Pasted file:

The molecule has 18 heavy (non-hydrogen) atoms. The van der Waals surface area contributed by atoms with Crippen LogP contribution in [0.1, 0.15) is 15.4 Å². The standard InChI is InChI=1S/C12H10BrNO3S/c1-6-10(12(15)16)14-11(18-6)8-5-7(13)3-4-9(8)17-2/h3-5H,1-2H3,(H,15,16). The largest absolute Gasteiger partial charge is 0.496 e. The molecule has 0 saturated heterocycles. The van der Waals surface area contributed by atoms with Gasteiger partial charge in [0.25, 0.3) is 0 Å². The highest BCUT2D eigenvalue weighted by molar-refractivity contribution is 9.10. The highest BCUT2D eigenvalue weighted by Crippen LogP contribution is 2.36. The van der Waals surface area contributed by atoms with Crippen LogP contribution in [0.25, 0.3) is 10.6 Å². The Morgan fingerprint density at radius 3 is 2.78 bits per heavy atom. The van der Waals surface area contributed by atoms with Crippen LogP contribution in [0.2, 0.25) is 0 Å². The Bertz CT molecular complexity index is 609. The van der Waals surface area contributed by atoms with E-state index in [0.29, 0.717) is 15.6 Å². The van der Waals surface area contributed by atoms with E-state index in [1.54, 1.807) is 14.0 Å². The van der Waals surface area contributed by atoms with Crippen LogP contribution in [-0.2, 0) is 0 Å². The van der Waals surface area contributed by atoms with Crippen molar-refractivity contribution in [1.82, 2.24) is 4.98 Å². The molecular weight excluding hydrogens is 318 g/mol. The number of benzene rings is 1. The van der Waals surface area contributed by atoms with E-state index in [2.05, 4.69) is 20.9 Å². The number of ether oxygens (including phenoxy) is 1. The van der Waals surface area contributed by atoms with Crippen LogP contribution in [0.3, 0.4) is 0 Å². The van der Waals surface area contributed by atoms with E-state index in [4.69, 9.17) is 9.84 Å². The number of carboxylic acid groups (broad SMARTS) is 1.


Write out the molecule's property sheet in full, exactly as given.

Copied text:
The molecule has 18 heavy (non-hydrogen) atoms. The van der Waals surface area contributed by atoms with Crippen LogP contribution in [0.1, 0.15) is 15.4 Å². The standard InChI is InChI=1S/C12H10BrNO3S/c1-6-10(12(15)16)14-11(18-6)8-5-7(13)3-4-9(8)17-2/h3-5H,1-2H3,(H,15,16). The largest absolute Gasteiger partial charge is 0.496 e. The molecule has 0 saturated heterocycles. The van der Waals surface area contributed by atoms with Gasteiger partial charge in [0.25, 0.3) is 0 Å². The highest BCUT2D eigenvalue weighted by molar-refractivity contribution is 9.10. The highest BCUT2D eigenvalue weighted by Crippen LogP contribution is 2.36. The van der Waals surface area contributed by atoms with Crippen LogP contribution in [0.25, 0.3) is 10.6 Å². The Morgan fingerprint density at radius 3 is 2.78 bits per heavy atom. The van der Waals surface area contributed by atoms with Crippen LogP contribution in [0.2, 0.25) is 0 Å². The Bertz CT molecular complexity index is 609. The van der Waals surface area contributed by atoms with E-state index in [0.29, 0.717) is 15.6 Å². The van der Waals surface area contributed by atoms with E-state index in [1.54, 1.807) is 14.0 Å². The van der Waals surface area contributed by atoms with Crippen LogP contribution in [-0.2, 0) is 0 Å². The van der Waals surface area contributed by atoms with Crippen molar-refractivity contribution in [1.82, 2.24) is 4.98 Å². The molecular weight excluding hydrogens is 318 g/mol. The number of benzene rings is 1. The van der Waals surface area contributed by atoms with E-state index in [2.05, 4.69) is 20.9 Å². The number of ether oxygens (including phenoxy) is 1. The van der Waals surface area contributed by atoms with Crippen LogP contribution in [0.3, 0.4) is 0 Å². The van der Waals surface area contributed by atoms with E-state index in [4.69, 9.17) is 9.84 Å². The number of carboxylic acid groups (broad SMARTS) is 1.